Costs for new-ship construction alone, including unmanned vessels, would average between $23.4 billion and $30.6 billion per year. Those amounts are 15 percent to 50 percent greater than the $20.2 billion that the Congress appropriated for new-ship construction, on average, over the past five years. Manned battle force ships account for 94 percent to 97 percent of those potential costs, but represent only 73 percent to 81 percent of the number of platforms in the Navy’s objective force.
Because the Navy’s plan does not include a specific procurement schedule, those projections are a steady-state estimate of the cost of building the platforms anticipated in the 2022 plan. CBO calculated the average annual procurement cost of all the ships in the Navy’s objective force by dividing the number of ships in each class by their expected service life (which determines the number of ships that the Navy would have to buy each year, on average, to sustain a fleet of that given size) and then multiplying that result by the average unit cost of buying those ships.
For cases in which the service life of a ship class is potentially a range, as is the case with destroyers, or there is more than one possible cost of the replacement, the average annual cost is also expressed as part of that range. Because the size of the objective force is expressed as a range in the 2022 plan, CBO calculated a steady-state estimate for both ends of that range, with the lower end reflecting a fleet with 398 platforms and the upper end reflecting one with 512 platforms. The unit costs for the ships used in this analysis were based on the estimated unit costs published in CBO’s analysis of the December 2020 shipbuilding plan.
For example, if 50 destroyers each had a service life of 35 to 40 years, the Navy would need to purchase between 1.25 and 1.42 destroyers per year to maintain a force of 50. If each destroyer cost between $1.8 billion (the cost of destroyers being built today) and $2.8 billion (the estimated cost of the next generation of destroyers), the average annual cost of maintaining a force of 50 destroyers in steady state would be between $2.3 billion (that is, $1.8 billion multiplied by 1.25) and $4.0 billion (that is, $2.8 billion multiplied by 1.42) per year.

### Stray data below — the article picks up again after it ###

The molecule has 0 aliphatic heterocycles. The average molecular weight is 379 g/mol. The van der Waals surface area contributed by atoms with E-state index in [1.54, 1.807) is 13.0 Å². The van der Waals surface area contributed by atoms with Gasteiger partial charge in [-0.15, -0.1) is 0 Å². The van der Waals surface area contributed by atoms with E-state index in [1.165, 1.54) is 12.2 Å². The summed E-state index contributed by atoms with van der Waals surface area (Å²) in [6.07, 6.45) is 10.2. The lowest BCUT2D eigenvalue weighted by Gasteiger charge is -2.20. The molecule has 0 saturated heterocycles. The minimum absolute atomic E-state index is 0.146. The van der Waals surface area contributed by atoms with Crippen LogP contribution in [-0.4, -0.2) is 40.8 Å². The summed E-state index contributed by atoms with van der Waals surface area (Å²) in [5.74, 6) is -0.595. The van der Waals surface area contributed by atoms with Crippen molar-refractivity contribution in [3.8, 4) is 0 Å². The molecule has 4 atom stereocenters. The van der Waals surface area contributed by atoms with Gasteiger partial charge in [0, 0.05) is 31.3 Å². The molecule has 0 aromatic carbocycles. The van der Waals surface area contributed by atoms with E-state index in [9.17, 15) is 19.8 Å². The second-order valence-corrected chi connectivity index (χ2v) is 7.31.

CBO’s approach provides a measure of the funding required to keep a fleet of a certain size over the long term, but it does not provide any insight into the phasing of the ship purchases that the Navy would have to make to reach its objective force in the first place. The Navy would have to provide the detailed procurement, delivery, and retirement schedules that have accompanied its previous shipbuilding plans for CBO to do a phased analysis.
The force structure goals expressed in the Navy’s 2022 plan have a significant implication for how the distribution of vertical launch system cells on the Navy’s surface ships could evolve. The VLS is a highly versatile system capable of launching a variety of defensive and offensive missiles and is the Navy’s primary weapons battery on large surface ships. The system is composed of numerous missile tubes—or cells—and the computers and electronics necessary to launch the missiles. Each cell can hold one or more missiles, and different types of missiles can be loaded into each cell such that each ship could carry a variety of different weapons.
The fleet’s total VLS cell capacity represents one of the most important measures of the Navy’s offensive and defensive firepower. In the Navy’s objective force, the overall firepower (measured by the number of VLS cells) of the surface combatants would be less than it is today, but that force would pose a much harder targeting problem for an opposing fleet because the VLS cells would be deployed on many more ships.